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August 24, 2012

Stanford's new surfing robot opens ocean to exploration

A few days ago, Stanford marine biologists were excited to detect a white shark swimming along the California coast north of San Francisco. Although the biologists routinely monitor sharks, this particular moment marked the first step toward a "wired ocean" full of mobile robotic receivers and moored listening stations that can detect ocean wildlife as it swims by.

Although similar technologies have been used to monitor the ocean itself, specifically to investigate climate change, this is the first such experiment dedicated to wildlife.

In addition to providing researchers with near real-time data of sharks and other animals, the project supports a new iPhone and iPad app designed to give the public a more visceral connection to the ocean and the creatures within.

The Wave Glider robot – named Carey in honor of noted large pelagic fish biologist Frank Carey – is probing the Pacific Ocean off the California coast in an initiative led by Stanford marine sciences Professor Barbara Block and her research team to keep tabs on the comings and goings of top marine predators, and to provide better census data of all species in the area.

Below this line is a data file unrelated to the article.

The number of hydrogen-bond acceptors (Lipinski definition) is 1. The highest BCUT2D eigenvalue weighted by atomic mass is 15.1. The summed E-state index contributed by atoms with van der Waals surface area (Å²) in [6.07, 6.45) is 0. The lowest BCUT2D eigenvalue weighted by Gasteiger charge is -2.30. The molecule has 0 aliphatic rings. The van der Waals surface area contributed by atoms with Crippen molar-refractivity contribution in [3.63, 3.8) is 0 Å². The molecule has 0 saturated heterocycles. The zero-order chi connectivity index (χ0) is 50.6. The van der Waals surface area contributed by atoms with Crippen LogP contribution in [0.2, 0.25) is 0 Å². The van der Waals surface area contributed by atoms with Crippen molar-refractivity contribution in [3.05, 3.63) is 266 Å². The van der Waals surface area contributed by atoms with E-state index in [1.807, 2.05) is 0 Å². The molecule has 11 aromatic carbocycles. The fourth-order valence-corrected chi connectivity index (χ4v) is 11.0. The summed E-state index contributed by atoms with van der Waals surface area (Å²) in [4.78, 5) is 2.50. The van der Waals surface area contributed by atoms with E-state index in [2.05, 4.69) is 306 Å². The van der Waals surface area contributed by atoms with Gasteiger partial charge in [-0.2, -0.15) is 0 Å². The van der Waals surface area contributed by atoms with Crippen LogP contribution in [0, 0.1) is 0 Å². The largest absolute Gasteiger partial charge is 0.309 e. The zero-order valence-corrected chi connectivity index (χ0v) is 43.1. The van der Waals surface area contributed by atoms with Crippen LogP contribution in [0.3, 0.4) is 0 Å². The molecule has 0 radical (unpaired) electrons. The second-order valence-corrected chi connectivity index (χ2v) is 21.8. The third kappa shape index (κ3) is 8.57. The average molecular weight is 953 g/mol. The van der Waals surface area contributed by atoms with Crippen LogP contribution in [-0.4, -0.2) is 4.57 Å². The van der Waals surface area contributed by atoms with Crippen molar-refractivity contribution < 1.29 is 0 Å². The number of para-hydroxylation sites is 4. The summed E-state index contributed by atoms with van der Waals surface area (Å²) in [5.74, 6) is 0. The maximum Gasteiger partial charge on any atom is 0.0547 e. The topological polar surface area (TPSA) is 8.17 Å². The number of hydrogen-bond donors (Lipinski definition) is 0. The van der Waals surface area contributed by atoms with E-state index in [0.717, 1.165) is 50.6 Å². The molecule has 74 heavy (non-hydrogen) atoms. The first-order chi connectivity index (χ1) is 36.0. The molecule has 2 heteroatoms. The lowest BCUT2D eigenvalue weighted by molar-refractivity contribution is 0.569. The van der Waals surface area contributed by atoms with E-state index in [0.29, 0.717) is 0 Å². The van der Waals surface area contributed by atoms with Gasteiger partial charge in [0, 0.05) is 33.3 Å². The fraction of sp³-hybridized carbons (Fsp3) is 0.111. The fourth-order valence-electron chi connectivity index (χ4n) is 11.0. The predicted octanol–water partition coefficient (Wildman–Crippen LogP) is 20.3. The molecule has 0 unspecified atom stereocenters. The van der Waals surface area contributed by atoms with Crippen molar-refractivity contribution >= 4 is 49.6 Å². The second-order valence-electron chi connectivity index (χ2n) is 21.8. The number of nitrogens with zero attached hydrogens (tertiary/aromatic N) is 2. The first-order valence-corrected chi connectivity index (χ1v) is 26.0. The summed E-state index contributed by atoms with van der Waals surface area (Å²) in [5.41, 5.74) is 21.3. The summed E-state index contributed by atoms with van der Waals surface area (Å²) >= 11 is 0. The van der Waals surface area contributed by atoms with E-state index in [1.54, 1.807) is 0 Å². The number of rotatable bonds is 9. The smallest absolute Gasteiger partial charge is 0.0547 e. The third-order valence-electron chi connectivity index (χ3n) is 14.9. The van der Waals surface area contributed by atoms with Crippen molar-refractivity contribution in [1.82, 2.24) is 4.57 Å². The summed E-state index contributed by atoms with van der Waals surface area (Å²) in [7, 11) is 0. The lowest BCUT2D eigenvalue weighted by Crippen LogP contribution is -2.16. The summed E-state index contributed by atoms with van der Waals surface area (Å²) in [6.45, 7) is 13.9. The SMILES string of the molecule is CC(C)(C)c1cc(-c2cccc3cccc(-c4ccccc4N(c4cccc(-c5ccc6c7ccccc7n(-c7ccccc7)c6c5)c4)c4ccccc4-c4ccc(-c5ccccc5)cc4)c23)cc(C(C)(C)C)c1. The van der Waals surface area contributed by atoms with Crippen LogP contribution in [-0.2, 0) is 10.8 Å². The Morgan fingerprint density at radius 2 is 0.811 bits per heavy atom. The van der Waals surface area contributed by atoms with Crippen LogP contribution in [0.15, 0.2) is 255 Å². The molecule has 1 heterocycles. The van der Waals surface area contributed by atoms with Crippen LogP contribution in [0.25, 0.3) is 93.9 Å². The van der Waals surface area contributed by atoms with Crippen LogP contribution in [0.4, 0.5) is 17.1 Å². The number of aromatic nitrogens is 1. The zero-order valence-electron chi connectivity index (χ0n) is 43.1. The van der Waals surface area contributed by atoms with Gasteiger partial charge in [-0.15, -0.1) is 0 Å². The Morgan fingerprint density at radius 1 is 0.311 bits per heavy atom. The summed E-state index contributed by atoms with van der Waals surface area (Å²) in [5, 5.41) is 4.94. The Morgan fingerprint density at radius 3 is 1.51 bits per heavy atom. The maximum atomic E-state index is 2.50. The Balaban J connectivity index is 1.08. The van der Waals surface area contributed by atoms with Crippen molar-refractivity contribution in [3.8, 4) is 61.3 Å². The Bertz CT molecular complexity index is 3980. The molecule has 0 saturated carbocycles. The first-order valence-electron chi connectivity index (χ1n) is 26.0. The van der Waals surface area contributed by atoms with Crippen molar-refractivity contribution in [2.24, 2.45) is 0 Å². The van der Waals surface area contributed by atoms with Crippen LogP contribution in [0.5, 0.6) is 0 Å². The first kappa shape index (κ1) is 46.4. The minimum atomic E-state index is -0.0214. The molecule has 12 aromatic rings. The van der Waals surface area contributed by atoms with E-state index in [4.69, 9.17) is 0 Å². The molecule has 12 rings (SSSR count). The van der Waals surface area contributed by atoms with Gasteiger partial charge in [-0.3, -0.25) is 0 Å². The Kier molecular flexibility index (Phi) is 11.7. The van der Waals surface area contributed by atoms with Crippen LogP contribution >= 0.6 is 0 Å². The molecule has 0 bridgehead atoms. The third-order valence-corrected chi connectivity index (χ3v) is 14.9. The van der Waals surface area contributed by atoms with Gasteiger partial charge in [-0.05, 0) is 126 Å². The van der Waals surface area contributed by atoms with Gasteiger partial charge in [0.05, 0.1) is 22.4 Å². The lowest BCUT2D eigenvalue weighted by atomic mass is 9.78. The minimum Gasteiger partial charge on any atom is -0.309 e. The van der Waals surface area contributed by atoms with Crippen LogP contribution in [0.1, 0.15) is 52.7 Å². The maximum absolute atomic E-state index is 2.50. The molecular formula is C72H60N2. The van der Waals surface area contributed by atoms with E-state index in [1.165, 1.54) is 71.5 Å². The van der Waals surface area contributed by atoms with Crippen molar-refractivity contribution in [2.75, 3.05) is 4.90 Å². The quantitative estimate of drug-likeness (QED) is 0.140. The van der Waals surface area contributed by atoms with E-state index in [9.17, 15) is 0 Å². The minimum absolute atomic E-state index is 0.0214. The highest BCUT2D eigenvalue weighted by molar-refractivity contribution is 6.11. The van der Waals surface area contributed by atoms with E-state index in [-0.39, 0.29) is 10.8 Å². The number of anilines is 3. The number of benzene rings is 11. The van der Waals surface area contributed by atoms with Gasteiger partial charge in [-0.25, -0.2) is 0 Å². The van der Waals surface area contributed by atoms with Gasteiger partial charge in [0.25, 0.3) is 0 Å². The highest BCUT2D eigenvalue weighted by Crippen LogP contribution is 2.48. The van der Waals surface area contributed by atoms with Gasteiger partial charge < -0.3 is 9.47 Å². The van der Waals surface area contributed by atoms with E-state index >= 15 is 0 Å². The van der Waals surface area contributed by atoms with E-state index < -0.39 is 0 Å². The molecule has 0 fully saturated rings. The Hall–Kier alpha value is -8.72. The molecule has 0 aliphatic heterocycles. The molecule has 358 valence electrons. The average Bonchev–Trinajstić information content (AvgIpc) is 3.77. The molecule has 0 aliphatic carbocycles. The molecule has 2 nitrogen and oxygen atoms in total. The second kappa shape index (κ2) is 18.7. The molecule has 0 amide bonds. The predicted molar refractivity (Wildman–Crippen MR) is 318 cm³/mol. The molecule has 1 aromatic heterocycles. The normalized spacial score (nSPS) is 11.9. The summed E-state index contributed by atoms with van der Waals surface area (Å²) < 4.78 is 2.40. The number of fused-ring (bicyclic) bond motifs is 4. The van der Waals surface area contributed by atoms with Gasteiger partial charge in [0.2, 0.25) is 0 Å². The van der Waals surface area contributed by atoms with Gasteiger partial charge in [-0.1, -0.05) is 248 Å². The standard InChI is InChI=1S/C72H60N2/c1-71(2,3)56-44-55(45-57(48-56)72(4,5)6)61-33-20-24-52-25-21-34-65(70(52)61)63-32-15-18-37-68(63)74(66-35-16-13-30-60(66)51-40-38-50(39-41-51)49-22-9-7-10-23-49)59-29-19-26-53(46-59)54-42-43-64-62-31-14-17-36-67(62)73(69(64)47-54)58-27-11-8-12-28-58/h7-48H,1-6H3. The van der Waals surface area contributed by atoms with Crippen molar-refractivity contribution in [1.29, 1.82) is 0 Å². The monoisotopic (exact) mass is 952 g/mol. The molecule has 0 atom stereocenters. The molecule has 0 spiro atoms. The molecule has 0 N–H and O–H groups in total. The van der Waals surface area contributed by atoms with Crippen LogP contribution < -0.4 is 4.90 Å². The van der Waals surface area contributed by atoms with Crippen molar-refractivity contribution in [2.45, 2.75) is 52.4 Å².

Professor Barbara Block and Keith Kreider of Liquid Robotics inspect the Wave Glider dubbed "Carey" just prior to deployment.



The unmanned wave glider Carey "surfs" up and down the coast, between the hot spots and to areas that are too remote for Block's group to visit on a regular basis. The device, built by the California-based company Liquid Robotics, consists of an underwater glider connected to a 7-foot-long "surfboard" that floats on the surface and carries scientific equipment. As the waves move the float up and down, it pulls the glider vertically. The glider's fins rotate to convert upward wave motion into forward thrust; as the float comes down off a wave, the glider sinks and the fins rotate in the opposite direction to generate forward thrust. This cyclical, nonstop action allows the glider to tow the float along a route set by the researchers.

Carey is decked out with sensory gear. The undersea glider carries the acoustic sensor, and solar panels on the floating board power a link to a satellite. It was launched near San Francisco last week, in anticipation of large numbers of sharks that will soon be arriving in the region. The first animal it heard was a rainbow trout, and it has since picked up a king salmon and several sharks.

This season's activities are really a test of a larger project. Block hopes to eventually deploy enough Wave Gliders and buoys to monitor the entire West Coast and create a "wired ocean" that will produce real-time data streams of the whereabouts of sharks and other marine animals, which will ultimately lead to long-term fisheries data that gauges the sea population in relationship to real-time oceanographic conditions.


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